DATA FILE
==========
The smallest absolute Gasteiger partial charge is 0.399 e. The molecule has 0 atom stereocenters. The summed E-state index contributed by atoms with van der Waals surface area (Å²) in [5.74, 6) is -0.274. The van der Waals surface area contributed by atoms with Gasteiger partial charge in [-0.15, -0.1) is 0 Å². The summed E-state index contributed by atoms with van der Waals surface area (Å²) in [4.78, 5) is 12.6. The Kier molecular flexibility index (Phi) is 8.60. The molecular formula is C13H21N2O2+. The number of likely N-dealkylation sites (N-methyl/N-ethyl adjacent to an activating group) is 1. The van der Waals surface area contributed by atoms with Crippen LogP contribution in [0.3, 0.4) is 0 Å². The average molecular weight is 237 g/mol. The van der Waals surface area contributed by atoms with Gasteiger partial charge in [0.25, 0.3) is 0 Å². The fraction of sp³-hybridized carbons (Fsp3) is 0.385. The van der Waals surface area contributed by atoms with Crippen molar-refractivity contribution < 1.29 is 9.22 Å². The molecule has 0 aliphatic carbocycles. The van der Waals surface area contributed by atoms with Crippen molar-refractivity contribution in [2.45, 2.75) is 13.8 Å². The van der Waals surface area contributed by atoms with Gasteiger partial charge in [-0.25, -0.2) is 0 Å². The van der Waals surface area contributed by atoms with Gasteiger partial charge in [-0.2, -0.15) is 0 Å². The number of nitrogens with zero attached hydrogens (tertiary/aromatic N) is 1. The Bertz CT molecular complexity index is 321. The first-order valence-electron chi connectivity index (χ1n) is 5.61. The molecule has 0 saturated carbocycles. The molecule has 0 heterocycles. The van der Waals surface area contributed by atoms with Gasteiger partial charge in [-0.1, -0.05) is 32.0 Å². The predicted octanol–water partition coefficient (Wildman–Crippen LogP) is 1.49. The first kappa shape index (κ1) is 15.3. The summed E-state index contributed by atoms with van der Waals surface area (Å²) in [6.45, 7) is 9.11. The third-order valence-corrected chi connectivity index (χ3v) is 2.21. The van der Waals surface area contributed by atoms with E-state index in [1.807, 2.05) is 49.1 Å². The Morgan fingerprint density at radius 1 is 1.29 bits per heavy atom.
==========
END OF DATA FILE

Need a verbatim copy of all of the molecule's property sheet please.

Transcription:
The smallest absolute Gasteiger partial charge is 0.399 e. The molecule has 0 atom stereocenters. The summed E-state index contributed by atoms with van der Waals surface area (Å²) in [5.74, 6) is -0.274. The van der Waals surface area contributed by atoms with Gasteiger partial charge in [-0.15, -0.1) is 0 Å². The summed E-state index contributed by atoms with van der Waals surface area (Å²) in [4.78, 5) is 12.6. The Kier molecular flexibility index (Phi) is 8.60. The molecular formula is C13H21N2O2+. The number of likely N-dealkylation sites (N-methyl/N-ethyl adjacent to an activating group) is 1. The van der Waals surface area contributed by atoms with Crippen LogP contribution in [0.3, 0.4) is 0 Å². The average molecular weight is 237 g/mol. The van der Waals surface area contributed by atoms with Gasteiger partial charge in [0.25, 0.3) is 0 Å². The fraction of sp³-hybridized carbons (Fsp3) is 0.385. The van der Waals surface area contributed by atoms with Crippen molar-refractivity contribution < 1.29 is 9.22 Å². The molecule has 0 aliphatic carbocycles. The van der Waals surface area contributed by atoms with Crippen molar-refractivity contribution in [2.45, 2.75) is 13.8 Å². The van der Waals surface area contributed by atoms with Gasteiger partial charge in [-0.25, -0.2) is 0 Å². The van der Waals surface area contributed by atoms with Gasteiger partial charge in [-0.2, -0.15) is 0 Å². The number of nitrogens with zero attached hydrogens (tertiary/aromatic N) is 1. The Bertz CT molecular complexity index is 321. The first-order valence-electron chi connectivity index (χ1n) is 5.61. The molecule has 0 saturated carbocycles. The molecule has 0 heterocycles. The van der Waals surface area contributed by atoms with Gasteiger partial charge in [-0.1, -0.05) is 32.0 Å². The predicted octanol–water partition coefficient (Wildman–Crippen LogP) is 1.49. The first kappa shape index (κ1) is 15.3. The summed E-state index contributed by atoms with van der Waals surface area (Å²) in [6.45, 7) is 9.11. The third-order valence-corrected chi connectivity index (χ3v) is 2.21. The van der Waals surface area contributed by atoms with E-state index in [1.807, 2.05) is 49.1 Å². The Morgan fingerprint density at radius 1 is 1.29 bits per heavy atom.